Read Acts 15:22-29. What additional measures were taken by the Jerusalem church concerning the council’s decision?
The first measure was to write a letter to the Gentile believers in order to inform them of what had been decided. The letter, written in the name of the apostles and elders of Jerusalem, was an official document that reflected the ascendancy of the Jerusalem church—certainly because of the apostles’ leadership—over the other Christian communities. Written in A.D. 49, which is the most probable date of the council, this letter is one of the earliest Christian documents we have.
The Jerusalem church also decided to appoint two delegates, Judas Barsabas and Silas, to accompany Paul and Barnabas to Antioch; their assignment was to carry the letter and confirm its content.
Read Acts 15:30-33. How did the church in Antioch react to the letter?
When the letter was read, the church was filled with great joy because of the encouraging message: circumcision was not to be required from Gentile converts. They also raised no objection to the demands of the letter (the fourfold apostolic decree). The first most serious division in the early church was thus reconciled, at least in theory.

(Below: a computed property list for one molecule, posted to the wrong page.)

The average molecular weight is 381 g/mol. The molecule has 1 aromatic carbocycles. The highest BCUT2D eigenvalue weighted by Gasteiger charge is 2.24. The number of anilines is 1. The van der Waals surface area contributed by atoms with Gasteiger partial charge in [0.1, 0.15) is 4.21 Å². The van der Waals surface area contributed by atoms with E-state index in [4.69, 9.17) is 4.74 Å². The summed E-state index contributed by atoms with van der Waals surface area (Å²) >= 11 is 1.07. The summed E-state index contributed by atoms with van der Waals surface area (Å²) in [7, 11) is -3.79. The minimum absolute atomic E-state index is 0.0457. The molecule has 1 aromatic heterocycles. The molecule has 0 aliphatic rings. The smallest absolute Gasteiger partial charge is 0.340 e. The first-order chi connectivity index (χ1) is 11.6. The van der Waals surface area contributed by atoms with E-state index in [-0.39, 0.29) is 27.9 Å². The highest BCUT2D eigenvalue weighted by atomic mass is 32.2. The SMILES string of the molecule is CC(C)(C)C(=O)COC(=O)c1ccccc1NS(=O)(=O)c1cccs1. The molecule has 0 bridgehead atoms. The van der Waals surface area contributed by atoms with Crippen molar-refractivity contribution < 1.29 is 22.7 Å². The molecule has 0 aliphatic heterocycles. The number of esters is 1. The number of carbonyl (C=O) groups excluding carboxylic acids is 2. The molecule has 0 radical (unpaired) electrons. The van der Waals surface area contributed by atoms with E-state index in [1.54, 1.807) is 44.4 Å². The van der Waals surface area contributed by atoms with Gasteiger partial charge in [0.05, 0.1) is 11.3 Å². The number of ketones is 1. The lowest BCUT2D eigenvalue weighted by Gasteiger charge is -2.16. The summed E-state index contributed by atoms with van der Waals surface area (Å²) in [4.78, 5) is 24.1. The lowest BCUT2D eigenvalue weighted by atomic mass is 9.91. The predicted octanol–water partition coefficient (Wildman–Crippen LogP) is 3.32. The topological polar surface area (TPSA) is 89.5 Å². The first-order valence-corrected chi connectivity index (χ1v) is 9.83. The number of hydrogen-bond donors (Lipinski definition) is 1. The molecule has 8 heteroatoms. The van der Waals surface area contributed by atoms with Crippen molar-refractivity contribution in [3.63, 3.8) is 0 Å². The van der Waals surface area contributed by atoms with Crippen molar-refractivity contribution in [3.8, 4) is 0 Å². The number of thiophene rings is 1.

At the close of the council, Paul’s gospel was fully recognized by the church leaders in Jerusalem, who extended to him and Barnabas the right hand of fellowship as a sign of acceptance and trust (Gal. 2:9). Yet, those Jewish Christians who continued to live by the Jewish law would still find it highly problematic to have table fellowship with the Gentiles, who, for all intents and purposes, did remain ritually unclean.
This issue is shown, for example, by the incident involving Peter in Galatians 2:11-14. “Even the disciples”, says Ellen G. White, “were not all prepared to accept willingly the decision of the council.”—The Acts of the Apostles, p. 197.
|Be honest with yourself: how difficult is it for you to have fellowship with believers from other races, cultures, and even social classes? How can you be purged of this decidedly anti-gospel attitude|